Earlier in the year we released the third report in our London Business Footprint series in which we looked at the growth of the serviced office sector within London. Since then it feels like we are seeing weekly announcements of serviced office operators and co-working space specialists taking more office space, and not just in second-hand buildings. This is an occupier type that is now targeting new developments.
In 2015 to date there has already been almost 400,000 sq ft of space leased to serviced office operators in central London. This is almost double the level recorded in the first six months of 2014 (see chart below), reflecting the growing demand from this type of tenant, with half of the space taken so far this year being Grade A. As we suggested in our serviced office report, the demand for good quality space from this type of occupier is expected to increase over the next few years. While the latest London Office Crane Survey research did not record any leasing activity on development schemes by serviced office operators, following its publication we have since noted two significant deals on new schemes. With the research for the next Crane Survey starting imminently, are the current market dynamics facilitating or hindering a drive towards new space for this sector?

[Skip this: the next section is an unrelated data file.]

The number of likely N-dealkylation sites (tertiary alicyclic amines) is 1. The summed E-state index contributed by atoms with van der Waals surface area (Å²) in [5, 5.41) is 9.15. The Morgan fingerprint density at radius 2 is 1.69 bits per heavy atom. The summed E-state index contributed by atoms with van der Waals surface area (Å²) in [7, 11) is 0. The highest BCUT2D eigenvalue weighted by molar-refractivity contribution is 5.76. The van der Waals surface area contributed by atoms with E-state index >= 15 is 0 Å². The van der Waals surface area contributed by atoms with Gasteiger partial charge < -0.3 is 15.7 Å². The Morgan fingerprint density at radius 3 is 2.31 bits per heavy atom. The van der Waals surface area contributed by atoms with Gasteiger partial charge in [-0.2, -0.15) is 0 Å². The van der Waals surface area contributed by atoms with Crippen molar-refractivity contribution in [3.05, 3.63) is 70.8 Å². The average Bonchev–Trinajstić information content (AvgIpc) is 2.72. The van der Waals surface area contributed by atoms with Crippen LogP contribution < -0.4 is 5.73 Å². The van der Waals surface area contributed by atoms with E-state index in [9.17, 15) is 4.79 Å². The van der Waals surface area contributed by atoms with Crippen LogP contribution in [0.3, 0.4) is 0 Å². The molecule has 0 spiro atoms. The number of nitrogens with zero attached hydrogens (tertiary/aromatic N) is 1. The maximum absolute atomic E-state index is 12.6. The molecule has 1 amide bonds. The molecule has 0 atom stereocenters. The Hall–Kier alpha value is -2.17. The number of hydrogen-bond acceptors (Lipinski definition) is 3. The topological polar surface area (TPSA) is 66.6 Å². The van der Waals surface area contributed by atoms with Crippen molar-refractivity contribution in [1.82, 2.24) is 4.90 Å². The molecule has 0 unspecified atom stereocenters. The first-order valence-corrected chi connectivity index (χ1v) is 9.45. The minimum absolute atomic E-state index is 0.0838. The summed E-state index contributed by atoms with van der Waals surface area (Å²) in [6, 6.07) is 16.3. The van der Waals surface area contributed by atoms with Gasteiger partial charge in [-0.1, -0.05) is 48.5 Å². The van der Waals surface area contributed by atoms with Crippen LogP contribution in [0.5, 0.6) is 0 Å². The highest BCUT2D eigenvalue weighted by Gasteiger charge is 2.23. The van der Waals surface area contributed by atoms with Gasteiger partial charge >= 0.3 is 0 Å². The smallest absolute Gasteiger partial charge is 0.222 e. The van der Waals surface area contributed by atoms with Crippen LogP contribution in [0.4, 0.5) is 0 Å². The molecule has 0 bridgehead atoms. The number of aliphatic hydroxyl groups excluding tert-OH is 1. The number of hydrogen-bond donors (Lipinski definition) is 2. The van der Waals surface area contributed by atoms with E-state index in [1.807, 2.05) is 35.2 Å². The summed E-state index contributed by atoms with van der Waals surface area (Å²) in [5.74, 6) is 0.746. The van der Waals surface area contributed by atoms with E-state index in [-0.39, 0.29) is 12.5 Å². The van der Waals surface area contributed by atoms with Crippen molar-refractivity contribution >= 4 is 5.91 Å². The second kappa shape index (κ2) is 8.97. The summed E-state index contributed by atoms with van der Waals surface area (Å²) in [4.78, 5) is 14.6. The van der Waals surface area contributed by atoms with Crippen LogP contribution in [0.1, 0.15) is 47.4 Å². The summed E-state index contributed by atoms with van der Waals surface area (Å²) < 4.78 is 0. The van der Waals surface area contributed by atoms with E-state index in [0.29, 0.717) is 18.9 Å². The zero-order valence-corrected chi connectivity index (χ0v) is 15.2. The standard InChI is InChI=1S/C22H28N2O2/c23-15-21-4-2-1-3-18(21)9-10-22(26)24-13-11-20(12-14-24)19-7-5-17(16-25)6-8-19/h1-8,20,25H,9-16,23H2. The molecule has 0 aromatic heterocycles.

Source: Deloitte UK
Firstly, availability of office space across central London is at a 15-year low. While the low level supply of Grade A space could be forcing operators to seek out Grade B offices, this grade of space has also seen a sharp decline since its recent peak in 2009 (-55%). Conversely this could force some to only look at new schemes, and for developers, serviced office operators certainly add an interesting dynamic to the tenant mix in new schemes. Secondly, for some serviced office operators, location is key and therefore choice of space is reduced further. One thing for certain is that serviced office operators and co-working providers are set on a course of expansion and new developments may well be their main choice as supply continues to be eroded.